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Why Networking is Critical to Serverless

As readers know, I have been thinking a lot about serverless lately (along with all other forms of technology deployment and management, since it is what I do professionally).

Recently, I came at it from another angle: network latency.

Two weeks ago, I presented at LinuxCon/ConainerCon Berlin on “Networking (Containers) in Ultra-Low-Latency Environments,” slides here.

I won’t go into the details – feel free to look at the slides and data, explore the code repo, reproduce the tests yourself, and contact me for help if you need to apply it to your circumstances – but I do want to highlight one of the most important takeaways.

For the majority of customers and the majority of network designs, the choice and its latency impact simply will not matter. Whether your container or VM talks to its neighbour in 25 μsec or 50 μsec is insufficient to have any impact on your application, unless you really are dealing in ultra-low-latency, like financial applications.

Towards the end, though, I pointed out a trend that could make the differences matter even for regular applications.

With monolithic applications, you have 1 app server talking to 1 database. For a moderately complex app, maybe it is 1 front-end app server with 5 different back-ends comprised of databases and other applications. The total number of communications is 5, so a 25 μsec difference adds up to 125 μsec, or 1/8 of a millisecond. It still doesn’t matter all that much for most.

Containers, however, enable and encourage us to break down those monolithic applications into separate services, or “microservices”. Where the boundaries of those services should be is a significant topic; I recommend reading Adrian Colyer‘s “Morning Paper” on it here.

As applications are decomposed, the previous single monolithic application with a single database, and thus one back-and-forth internal communication, now becomes 10 micro services, each with its own back-end. One communication just became ten, and our simple application’s 25 μsec difference just became 250 μsec, or 1/4 of a millisecond. It still doesn’t matter all that much, but it is moving towards mattering.

Similarly, our complex 6-part application became, say, 25 microservices and backends, leading to 625 μsec of additional delay, or almost 2/3 of a millisecond. Again, it doesn’t matter all that much, but it is getting ever closer.

However, with serverless, the unit of deployment no longer is a service, or even a microservice. Rather, it is a function. Even the simplest of applications have a lot of functions. Our simple application that went from 1 app and 1 database to 10 microservices actually has a not-unreasonable 250 functions in it; some of the open-source libraries I have written single-handedly have that many! If each of these is run independently in a FaaS/serverless environment, we now have 250 items communicating with others, a minimum of 250*25 μsec = 6,250 μsec or 6.25 milliseconds delay.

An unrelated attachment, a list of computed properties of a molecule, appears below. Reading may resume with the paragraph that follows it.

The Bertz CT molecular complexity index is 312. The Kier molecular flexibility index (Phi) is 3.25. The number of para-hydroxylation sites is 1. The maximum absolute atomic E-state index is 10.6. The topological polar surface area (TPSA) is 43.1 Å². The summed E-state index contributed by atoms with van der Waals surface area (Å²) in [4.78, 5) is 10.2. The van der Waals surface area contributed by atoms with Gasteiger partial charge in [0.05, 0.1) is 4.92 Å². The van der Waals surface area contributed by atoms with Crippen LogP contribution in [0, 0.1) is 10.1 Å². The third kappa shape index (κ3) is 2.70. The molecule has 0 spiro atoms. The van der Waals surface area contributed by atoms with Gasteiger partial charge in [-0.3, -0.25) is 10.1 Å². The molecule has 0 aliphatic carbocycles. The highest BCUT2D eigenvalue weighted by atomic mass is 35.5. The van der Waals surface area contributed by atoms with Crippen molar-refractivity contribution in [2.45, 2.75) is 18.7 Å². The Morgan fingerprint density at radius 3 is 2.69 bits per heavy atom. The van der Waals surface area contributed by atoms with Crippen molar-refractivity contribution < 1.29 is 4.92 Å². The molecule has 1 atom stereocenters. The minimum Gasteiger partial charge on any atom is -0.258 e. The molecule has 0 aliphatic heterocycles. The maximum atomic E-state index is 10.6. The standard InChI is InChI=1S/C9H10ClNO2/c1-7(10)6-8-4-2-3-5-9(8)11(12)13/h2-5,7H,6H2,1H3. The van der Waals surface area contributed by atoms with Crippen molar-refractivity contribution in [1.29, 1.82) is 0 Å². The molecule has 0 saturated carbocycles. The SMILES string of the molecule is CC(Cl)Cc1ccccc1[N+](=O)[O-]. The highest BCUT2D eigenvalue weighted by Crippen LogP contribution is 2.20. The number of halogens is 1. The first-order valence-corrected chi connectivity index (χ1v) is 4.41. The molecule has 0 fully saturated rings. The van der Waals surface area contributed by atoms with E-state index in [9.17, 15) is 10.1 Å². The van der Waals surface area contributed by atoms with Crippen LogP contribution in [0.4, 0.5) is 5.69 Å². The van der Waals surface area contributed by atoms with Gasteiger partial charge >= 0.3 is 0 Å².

For our simple application, with “just” those 250 functions, the difference of a few tens of microseconds, determined by your inter-function (inter-container, under the covers) networking choice, makes a big difference.

For our complex application, with 6-parts, each of which may have at least those 250 functions, we now have 250*6*25 μsec = 37,500 μsec or 37.5 milliseconds of additional delay. That is real time.

Of course, a serverless provider, like Amazon Lambda or Google Cloud Functions, is expected to invest the engineering effort to optimize the network so that the functions don’t simply run “anywhere” and connect “however”, creating unacceptable latency. To some degree, this is what we pay them for, and a barrier to entry for additional competitors. Packaging up a container image is easy; optimizing it to run with many others in a busy network on busy servers with minimal impact is hard.

As I have written often, PaaS and DevOps and by extension serverless will eliminate many system administration jobs, but it will create fewer but far more critical and valuable systems engineering jobs. The best sysadmins will go on to much more lucrative and, frankly, enjoyable work.

Many others will run serverless environments on their own, using OpenWhisk or other open-source products. Unlike Cloud Foundry or Deis, these will require serious design effort to ensure that applications do not end up with a painful mix of easy-to-manage, performant each part on its own, and impossibly slow in toto.

Hopefully, Amazon and Google are up to the task, as well as those deploying on their own. I hope they, and you, are, but I always am happy to offer my services to assist.


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Can rkt+kubernetes provide a real alternative to Docker?

Last week in LinuxCon/ContainerCon Berlin, I attended a presentation by Luca Bruno of CoreOS, where he described how kubernetes, the most popular container orchestration and scheduling service, and rkt integrate. As part of the presentation, Luca delved into the rkt architecture.

For those unaware – there are many, which is a major part of the problem – rkt (pronounced “rocket”, as in this) is CoreOS’s container management implementation. Nowadays, almost everyone who thinks containers, thinks “Docker”. Even Joyent’s Triton, while it uses SmartOS (a variant of Illumos, derived in turn from Solaris), has adopted Docker’s image format and API. You run containers on Triton by calling “docker run”, just pointing it at Triton URLs, rather than docker daemons.

I was impressed with how far CoreOS had come. I was convinced late last year that they had quietly abandoned the rkt effort in the face of the Docker steamroller. Clearly, they quietly plowed ahead, making significant advances.